D.C. City Council member John A. Wilson, the blunt-spoken and sometimes unpredictable chairman of the council's influential tax committee, filed papers yesterday declaring his candidacy for mayor, and said he would try to unseat his longtime friend and occasional political ally, Marion Barry, in next year's elections.
The move allows Wilson, who has talked about running for mayor for at least the past four months and already has a draft committee working on his behalf, to raise and spend money in a bid for Barry's job. City election law forbids him from taking an active role in the draft committee's efforts unless he is a formally-declared candidate.
Yesterday's declaration of candidacy was somewhat less than the traditional campaign announcment. There were no bands, buttons or cheering throngs of supporters -- and no campaign platform.
Instead, the 38-year-old veteran of six years on the council casually disclosed his registration during a telephone conversation with a reporter about the city's urban renewal policy.
"I'm not exploring anything," Wilson said. "I'm running for mayor. The people are convinced they want to replace the mayor. And I'm convinced I can do a better job than anybody else."
Wilson's announcement drew a cryptic response from Barry, who has made no secret of his own plans to run for reelection. "You know politics is an interesting science. All that it starts out to be isn't what it ends up.
"John Wilson's a good friend of mine," Barry said. "We go back more than 20 years. I suspect in the final analysis, he and I will end up on the same team." In 1977, Wilson talked of a possible candidacy for mayor, but that never materialized and eventually he endorsed and actively campaigned for Barry in the 1978 Democratic primary.
Wilson (D-Ward 2), who represents an inner-city area, is the second person officially to enter the early jousting for next year's contest.
Three weeks ago, Council member John Ray (D-At large) registered as a candidate and filed a financial report showing he had raised more than $116,000.
Council member Betty Ann Kane (D-At large) said she intends to register her own "preliminary" mayoral campaign committee next week. Others who are considered potential candidates include City Council Chairman Arrington Dixon, former City Council chairman Sterling Tucker, Council member Charlene Drew Jarvis (D-Ward 4) and Patricia R. Harris, former secretary of Health and Human Services.
Barry said he's not at all surprised by the growing number of challengers because "it's a great job." But he added, "It doesn't matter how many people are in there -- there can be 15, 50 or five -- "I'll get at least 51 percent of the vote."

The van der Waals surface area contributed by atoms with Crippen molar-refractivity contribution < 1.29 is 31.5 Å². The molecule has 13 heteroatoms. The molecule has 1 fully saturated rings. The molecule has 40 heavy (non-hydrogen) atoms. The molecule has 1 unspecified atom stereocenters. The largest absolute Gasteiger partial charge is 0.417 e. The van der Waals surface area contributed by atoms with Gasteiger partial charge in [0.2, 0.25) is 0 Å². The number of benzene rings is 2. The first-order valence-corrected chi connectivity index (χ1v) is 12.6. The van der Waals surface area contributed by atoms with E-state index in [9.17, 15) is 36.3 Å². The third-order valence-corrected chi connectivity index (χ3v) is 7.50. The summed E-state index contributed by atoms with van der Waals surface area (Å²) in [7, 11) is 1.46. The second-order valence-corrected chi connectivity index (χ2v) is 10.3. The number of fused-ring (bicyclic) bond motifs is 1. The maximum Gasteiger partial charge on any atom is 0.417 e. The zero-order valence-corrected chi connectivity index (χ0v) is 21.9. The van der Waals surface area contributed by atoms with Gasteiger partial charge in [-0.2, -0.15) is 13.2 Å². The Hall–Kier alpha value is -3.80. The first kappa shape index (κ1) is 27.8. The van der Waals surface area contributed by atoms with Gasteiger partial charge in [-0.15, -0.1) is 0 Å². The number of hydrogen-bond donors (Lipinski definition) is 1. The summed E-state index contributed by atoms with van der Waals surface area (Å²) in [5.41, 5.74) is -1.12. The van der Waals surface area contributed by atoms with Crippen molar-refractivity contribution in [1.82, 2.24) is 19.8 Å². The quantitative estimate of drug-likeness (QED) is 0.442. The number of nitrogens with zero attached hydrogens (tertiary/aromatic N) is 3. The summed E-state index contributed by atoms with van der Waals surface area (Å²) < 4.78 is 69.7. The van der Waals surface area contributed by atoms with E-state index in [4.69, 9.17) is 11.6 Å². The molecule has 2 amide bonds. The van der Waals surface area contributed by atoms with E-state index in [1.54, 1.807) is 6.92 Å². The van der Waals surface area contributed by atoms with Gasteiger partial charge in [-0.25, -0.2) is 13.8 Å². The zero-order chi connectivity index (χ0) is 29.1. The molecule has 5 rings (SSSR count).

Wilson said he had no interest in running for City Council chairman. He said that he has retained the public relations firm of Rothstein and Buckley to prepare television and radio ads and that he has begun sending out invitations for a Nov. 20 fundraiser at the Georgetown home of lawyer David Bonderman.
Wilson offered a thumbnail sketch of his campaign. He said his campaign committee has already raised between $50,000 and $100,000, but added "I could use every dime I can get my hands on."
Although he has a media adviser, he does not have a campaign pollster because "I'm not wasting no more money on polls." Wilson's draft committee has already taken a poll.
"I'm going to run a different campaign," he added. "I'm going to go door to door, but I'm going to put all my money into media. I'm not going to spend a lot of time talking to reporters. I don't care who endorses me."
Asked about his campaign platform, Wilson said, "Elect me mayor -- that's what's going to be my major issue. Basic government -- that will be my program. It's picking up trash, cleaning the streets, educating the kids, collecting the water bills. If I'm going to have good government, I'm going to collect my water bills."
Wilson refused, however, to discuss his campaign strategy. "I'm paying a lot of money for that."
A former civil rights worker from Maryland's Eastern Shore and a onetime anti-Vietnam war activist, Wilson helped run Walter E. Fauntroy's successful campaign for nonvoting delegate in 1971 and was elected to the City Council in 1974 and reelected in 1976 and 1980.
When Barry left the council in 1974 to become mayor, Wilson, who had served as head of the council's committee on consumer affairs, replaced him as chairman of the council's Finance and Revenue Committee, which has jurisdiction over city tax laws.
For all his frequently unconventional comments, Wilson has been a consistent, vocal critic of Barry's handling of the city's fiscal affairs. But Wilson, who has never sought citywide office before, acknowledged that his biggest problem will be name recognition.
"I would assume," he said, "that 30 to 40 percent of the voters don't know who I am."